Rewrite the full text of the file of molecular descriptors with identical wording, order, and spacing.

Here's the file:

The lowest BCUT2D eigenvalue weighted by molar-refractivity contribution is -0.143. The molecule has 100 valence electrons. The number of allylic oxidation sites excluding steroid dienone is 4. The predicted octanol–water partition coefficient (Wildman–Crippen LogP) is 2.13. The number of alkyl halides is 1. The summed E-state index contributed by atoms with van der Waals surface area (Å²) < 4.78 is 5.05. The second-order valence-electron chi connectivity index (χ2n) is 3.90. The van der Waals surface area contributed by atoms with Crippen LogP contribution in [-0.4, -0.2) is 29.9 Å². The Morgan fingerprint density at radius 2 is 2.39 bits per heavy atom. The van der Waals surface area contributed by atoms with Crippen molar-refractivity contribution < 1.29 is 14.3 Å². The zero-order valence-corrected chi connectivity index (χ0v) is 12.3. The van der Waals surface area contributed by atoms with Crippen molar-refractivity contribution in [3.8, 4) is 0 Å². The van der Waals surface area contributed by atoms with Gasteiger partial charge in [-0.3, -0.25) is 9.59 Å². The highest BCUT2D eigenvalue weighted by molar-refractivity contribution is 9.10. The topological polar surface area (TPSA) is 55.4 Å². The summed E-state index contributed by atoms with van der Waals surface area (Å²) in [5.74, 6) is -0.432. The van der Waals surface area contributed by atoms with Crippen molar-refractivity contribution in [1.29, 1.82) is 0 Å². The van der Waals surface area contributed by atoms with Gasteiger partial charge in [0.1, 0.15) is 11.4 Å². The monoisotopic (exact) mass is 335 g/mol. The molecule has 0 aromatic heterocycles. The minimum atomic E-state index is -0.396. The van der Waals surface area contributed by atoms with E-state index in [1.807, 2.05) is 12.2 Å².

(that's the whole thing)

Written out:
The lowest BCUT2D eigenvalue weighted by molar-refractivity contribution is -0.143. The molecule has 100 valence electrons. The number of allylic oxidation sites excluding steroid dienone is 4. The predicted octanol–water partition coefficient (Wildman–Crippen LogP) is 2.13. The number of alkyl halides is 1. The summed E-state index contributed by atoms with van der Waals surface area (Å²) < 4.78 is 5.05. The second-order valence-electron chi connectivity index (χ2n) is 3.90. The van der Waals surface area contributed by atoms with Crippen LogP contribution in [-0.4, -0.2) is 29.9 Å². The Morgan fingerprint density at radius 2 is 2.39 bits per heavy atom. The van der Waals surface area contributed by atoms with Crippen molar-refractivity contribution < 1.29 is 14.3 Å². The zero-order valence-corrected chi connectivity index (χ0v) is 12.3. The van der Waals surface area contributed by atoms with Crippen molar-refractivity contribution in [3.8, 4) is 0 Å². The van der Waals surface area contributed by atoms with Gasteiger partial charge in [-0.3, -0.25) is 9.59 Å². The highest BCUT2D eigenvalue weighted by molar-refractivity contribution is 9.10. The topological polar surface area (TPSA) is 55.4 Å². The summed E-state index contributed by atoms with van der Waals surface area (Å²) in [5.74, 6) is -0.432. The van der Waals surface area contributed by atoms with Crippen molar-refractivity contribution in [1.29, 1.82) is 0 Å². The van der Waals surface area contributed by atoms with Gasteiger partial charge in [0.1, 0.15) is 11.4 Å². The monoisotopic (exact) mass is 335 g/mol. The molecule has 0 aromatic heterocycles. The minimum atomic E-state index is -0.396. The van der Waals surface area contributed by atoms with E-state index in [1.807, 2.05) is 12.2 Å².